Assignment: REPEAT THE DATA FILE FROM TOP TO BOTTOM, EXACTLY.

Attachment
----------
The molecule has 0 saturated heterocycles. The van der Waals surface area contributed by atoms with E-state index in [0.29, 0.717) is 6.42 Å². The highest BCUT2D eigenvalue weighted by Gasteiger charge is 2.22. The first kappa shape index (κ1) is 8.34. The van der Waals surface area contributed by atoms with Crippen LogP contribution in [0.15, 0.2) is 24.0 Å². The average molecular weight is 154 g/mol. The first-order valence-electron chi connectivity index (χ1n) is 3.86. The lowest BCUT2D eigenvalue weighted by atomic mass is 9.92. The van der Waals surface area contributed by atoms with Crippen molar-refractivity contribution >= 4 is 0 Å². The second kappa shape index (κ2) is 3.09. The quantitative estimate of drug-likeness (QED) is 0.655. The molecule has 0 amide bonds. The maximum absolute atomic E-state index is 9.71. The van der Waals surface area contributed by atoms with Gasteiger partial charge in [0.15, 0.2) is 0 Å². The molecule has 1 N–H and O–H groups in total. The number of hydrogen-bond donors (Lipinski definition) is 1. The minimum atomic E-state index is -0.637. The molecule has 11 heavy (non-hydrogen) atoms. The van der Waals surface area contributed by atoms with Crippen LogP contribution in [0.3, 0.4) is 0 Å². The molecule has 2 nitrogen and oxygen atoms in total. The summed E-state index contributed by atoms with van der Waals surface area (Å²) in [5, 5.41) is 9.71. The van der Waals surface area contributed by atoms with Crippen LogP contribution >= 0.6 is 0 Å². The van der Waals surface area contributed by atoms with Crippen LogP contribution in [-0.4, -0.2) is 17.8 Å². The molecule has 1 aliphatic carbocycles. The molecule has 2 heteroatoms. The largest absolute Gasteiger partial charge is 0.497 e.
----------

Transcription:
The molecule has 0 saturated heterocycles. The van der Waals surface area contributed by atoms with E-state index in [0.29, 0.717) is 6.42 Å². The highest BCUT2D eigenvalue weighted by Gasteiger charge is 2.22. The first kappa shape index (κ1) is 8.34. The van der Waals surface area contributed by atoms with Crippen LogP contribution in [0.15, 0.2) is 24.0 Å². The average molecular weight is 154 g/mol. The first-order valence-electron chi connectivity index (χ1n) is 3.86. The lowest BCUT2D eigenvalue weighted by atomic mass is 9.92. The van der Waals surface area contributed by atoms with Crippen molar-refractivity contribution >= 4 is 0 Å². The second kappa shape index (κ2) is 3.09. The quantitative estimate of drug-likeness (QED) is 0.655. The molecule has 0 amide bonds. The maximum absolute atomic E-state index is 9.71. The van der Waals surface area contributed by atoms with Gasteiger partial charge in [0.15, 0.2) is 0 Å². The molecule has 1 N–H and O–H groups in total. The number of hydrogen-bond donors (Lipinski definition) is 1. The minimum atomic E-state index is -0.637. The molecule has 11 heavy (non-hydrogen) atoms. The van der Waals surface area contributed by atoms with Crippen LogP contribution in [0.3, 0.4) is 0 Å². The molecule has 2 nitrogen and oxygen atoms in total. The summed E-state index contributed by atoms with van der Waals surface area (Å²) in [5, 5.41) is 9.71. The van der Waals surface area contributed by atoms with Crippen LogP contribution >= 0.6 is 0 Å². The van der Waals surface area contributed by atoms with Crippen LogP contribution in [-0.4, -0.2) is 17.8 Å². The molecule has 1 aliphatic carbocycles. The molecule has 2 heteroatoms. The largest absolute Gasteiger partial charge is 0.497 e.